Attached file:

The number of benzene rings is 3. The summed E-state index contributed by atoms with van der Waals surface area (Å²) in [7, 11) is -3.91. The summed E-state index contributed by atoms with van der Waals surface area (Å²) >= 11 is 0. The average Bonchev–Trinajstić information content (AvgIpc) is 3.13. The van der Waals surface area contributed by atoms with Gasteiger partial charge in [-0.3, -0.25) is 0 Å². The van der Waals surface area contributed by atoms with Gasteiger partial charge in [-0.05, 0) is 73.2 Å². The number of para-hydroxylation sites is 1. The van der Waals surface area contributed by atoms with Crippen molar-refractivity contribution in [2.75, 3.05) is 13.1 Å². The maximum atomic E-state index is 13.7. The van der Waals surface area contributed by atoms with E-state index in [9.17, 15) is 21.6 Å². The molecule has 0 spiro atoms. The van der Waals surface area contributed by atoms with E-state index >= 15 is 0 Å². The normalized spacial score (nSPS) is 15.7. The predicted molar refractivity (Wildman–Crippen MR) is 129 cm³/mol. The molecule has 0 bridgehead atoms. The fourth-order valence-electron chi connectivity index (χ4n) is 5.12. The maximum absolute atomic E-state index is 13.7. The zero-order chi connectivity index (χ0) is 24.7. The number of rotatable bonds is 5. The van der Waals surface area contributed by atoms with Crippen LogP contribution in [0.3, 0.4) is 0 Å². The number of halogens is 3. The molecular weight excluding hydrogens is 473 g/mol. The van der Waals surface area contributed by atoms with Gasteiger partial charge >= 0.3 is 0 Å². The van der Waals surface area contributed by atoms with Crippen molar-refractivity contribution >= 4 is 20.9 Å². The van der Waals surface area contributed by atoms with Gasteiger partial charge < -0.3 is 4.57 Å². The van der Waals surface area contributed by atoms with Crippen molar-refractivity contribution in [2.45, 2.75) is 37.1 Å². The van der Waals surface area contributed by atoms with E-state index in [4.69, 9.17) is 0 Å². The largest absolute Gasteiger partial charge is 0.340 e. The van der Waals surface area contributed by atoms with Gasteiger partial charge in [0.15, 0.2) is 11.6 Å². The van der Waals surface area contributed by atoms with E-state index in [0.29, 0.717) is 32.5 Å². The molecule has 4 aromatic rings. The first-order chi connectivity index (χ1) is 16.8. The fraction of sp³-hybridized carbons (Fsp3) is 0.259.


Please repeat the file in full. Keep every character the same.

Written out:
The number of benzene rings is 3. The summed E-state index contributed by atoms with van der Waals surface area (Å²) in [7, 11) is -3.91. The summed E-state index contributed by atoms with van der Waals surface area (Å²) >= 11 is 0. The average Bonchev–Trinajstić information content (AvgIpc) is 3.13. The van der Waals surface area contributed by atoms with Gasteiger partial charge in [-0.3, -0.25) is 0 Å². The van der Waals surface area contributed by atoms with Gasteiger partial charge in [-0.05, 0) is 73.2 Å². The number of para-hydroxylation sites is 1. The van der Waals surface area contributed by atoms with Crippen molar-refractivity contribution in [2.75, 3.05) is 13.1 Å². The maximum atomic E-state index is 13.7. The van der Waals surface area contributed by atoms with E-state index in [9.17, 15) is 21.6 Å². The molecule has 0 spiro atoms. The van der Waals surface area contributed by atoms with E-state index >= 15 is 0 Å². The normalized spacial score (nSPS) is 15.7. The predicted molar refractivity (Wildman–Crippen MR) is 129 cm³/mol. The molecule has 0 bridgehead atoms. The fourth-order valence-electron chi connectivity index (χ4n) is 5.12. The maximum absolute atomic E-state index is 13.7. The zero-order chi connectivity index (χ0) is 24.7. The number of rotatable bonds is 5. The van der Waals surface area contributed by atoms with Crippen LogP contribution in [0.3, 0.4) is 0 Å². The number of halogens is 3. The molecular weight excluding hydrogens is 473 g/mol. The van der Waals surface area contributed by atoms with Gasteiger partial charge >= 0.3 is 0 Å². The van der Waals surface area contributed by atoms with Crippen molar-refractivity contribution >= 4 is 20.9 Å². The van der Waals surface area contributed by atoms with Gasteiger partial charge < -0.3 is 4.57 Å². The van der Waals surface area contributed by atoms with Crippen molar-refractivity contribution in [2.45, 2.75) is 37.1 Å². The van der Waals surface area contributed by atoms with E-state index in [4.69, 9.17) is 0 Å². The largest absolute Gasteiger partial charge is 0.340 e. The van der Waals surface area contributed by atoms with Gasteiger partial charge in [0.15, 0.2) is 11.6 Å². The van der Waals surface area contributed by atoms with E-state index in [0.29, 0.717) is 32.5 Å². The molecule has 4 aromatic rings. The first-order chi connectivity index (χ1) is 16.8. The fraction of sp³-hybridized carbons (Fsp3) is 0.259.